Japan Floods Cause Evacuations of Thousands in City Near Tokyo

Rescue workers transport evacuees through floodwaters at Oyama in Tochigi prefecture, north of Tokyo on Sept. 10, 2015.

Rescue workers transport evacuees through floodwaters at Oyama in Tochigi prefecture, north of Tokyo on Sept. 10, 2015.

Photographer: Yoshikazu Tsuno/AFP via Getty Images

A city near Tokyo declared a state of emergency and ordered thousands of residents to evacuate after torrential rain caused severe flooding. The storm caused contaminated water from the wrecked Fukushima nuclear plant to leak into the ocean.

The Kinugawa river, which runs through the city of Joso, about 26 miles (42 kilometers) north of Tokyo in Ibaraki prefecture, broke its banks at about 12:50 p.m., public broadcaster NHK said. TV footage showed houses being dragged away by the flood and helicopters airlifting people from homes in danger of being swept away.

Nearly 300 homes were flooded as of 2:25 p.m. local time, according to a statement by the Fire and Disaster Management Agency. Kyodo News reported that 2,500 people had been evacuated in Joso, with 39 rescued by the Self-Defense Forces. One person has been reported missing, Chief Cabinet Secretary Yoshihide Suga told reporters in Tokyo.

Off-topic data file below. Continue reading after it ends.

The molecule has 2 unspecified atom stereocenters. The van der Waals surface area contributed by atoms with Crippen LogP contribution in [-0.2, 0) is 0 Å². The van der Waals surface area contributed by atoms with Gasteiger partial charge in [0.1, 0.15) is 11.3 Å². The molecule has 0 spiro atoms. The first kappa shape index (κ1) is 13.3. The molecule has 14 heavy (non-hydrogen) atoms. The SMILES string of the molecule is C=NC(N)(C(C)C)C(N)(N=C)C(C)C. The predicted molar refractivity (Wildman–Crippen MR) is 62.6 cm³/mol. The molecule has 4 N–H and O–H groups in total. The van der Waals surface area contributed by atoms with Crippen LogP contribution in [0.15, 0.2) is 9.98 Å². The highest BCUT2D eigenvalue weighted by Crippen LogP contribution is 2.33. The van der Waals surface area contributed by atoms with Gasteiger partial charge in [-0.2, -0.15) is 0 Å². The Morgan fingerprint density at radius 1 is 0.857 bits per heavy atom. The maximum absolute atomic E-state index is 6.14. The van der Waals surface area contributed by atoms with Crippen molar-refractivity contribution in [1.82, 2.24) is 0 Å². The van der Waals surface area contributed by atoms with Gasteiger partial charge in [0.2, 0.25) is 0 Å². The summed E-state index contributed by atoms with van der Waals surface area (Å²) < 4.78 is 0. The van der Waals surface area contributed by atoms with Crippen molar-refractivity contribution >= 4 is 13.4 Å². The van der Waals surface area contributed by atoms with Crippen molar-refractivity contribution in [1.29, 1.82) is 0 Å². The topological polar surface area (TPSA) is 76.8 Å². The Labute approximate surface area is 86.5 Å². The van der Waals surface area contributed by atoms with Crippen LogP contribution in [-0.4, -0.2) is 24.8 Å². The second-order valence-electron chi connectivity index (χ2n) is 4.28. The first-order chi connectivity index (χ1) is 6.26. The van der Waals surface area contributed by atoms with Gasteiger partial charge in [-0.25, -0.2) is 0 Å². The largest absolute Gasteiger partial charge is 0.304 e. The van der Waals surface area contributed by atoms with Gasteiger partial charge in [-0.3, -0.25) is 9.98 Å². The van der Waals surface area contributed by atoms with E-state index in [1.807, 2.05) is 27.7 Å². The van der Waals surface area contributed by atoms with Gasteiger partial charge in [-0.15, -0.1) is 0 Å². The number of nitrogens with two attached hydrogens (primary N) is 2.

An aerial view shows the flooded city of Joso, Tokyo, on Sept. 10, 2015.
An aerial view shows the flooded city of Joso, Tokyo, on Sept. 10, 2015.
Photographer: Jiji Press/AFP via Getty Images

Contaminated water at Tokyo Electric Power Co.’s Fukushima Dai-Ichi facility leaked into the Pacific Ocean at about 12:30 a.m. on Wednesday, company spokesman Tatsuhiro Yamagishi said by phone, adding that company is still investigating the leak.

Nissan Motor Co. spokesman Dion Corbett said there was no major impact on its plant in nearby Tochigi prefecture, which has also declared state of emergency.

Tropical storm Etau passed over Japan’s main island of Honshu into the Japan Sea on Thursday, but heavy rain may continue over Japan’s northeastern coast, according to Japan Meteorological Agency’s Eiju Takahashi. A second tropical storm is tracking behind and is expected to head toward Japan’s northeastern coast and parts of Hokkaido.

Heavy rain should cease in Japan’s Kanto region, where the capital is located, but the area must stay on alert for floods and landslides due to ground loosening, Takahashi said. One area of Tochigi was estimated to receive more than 500mm of rain over a 12-hour period, he said.

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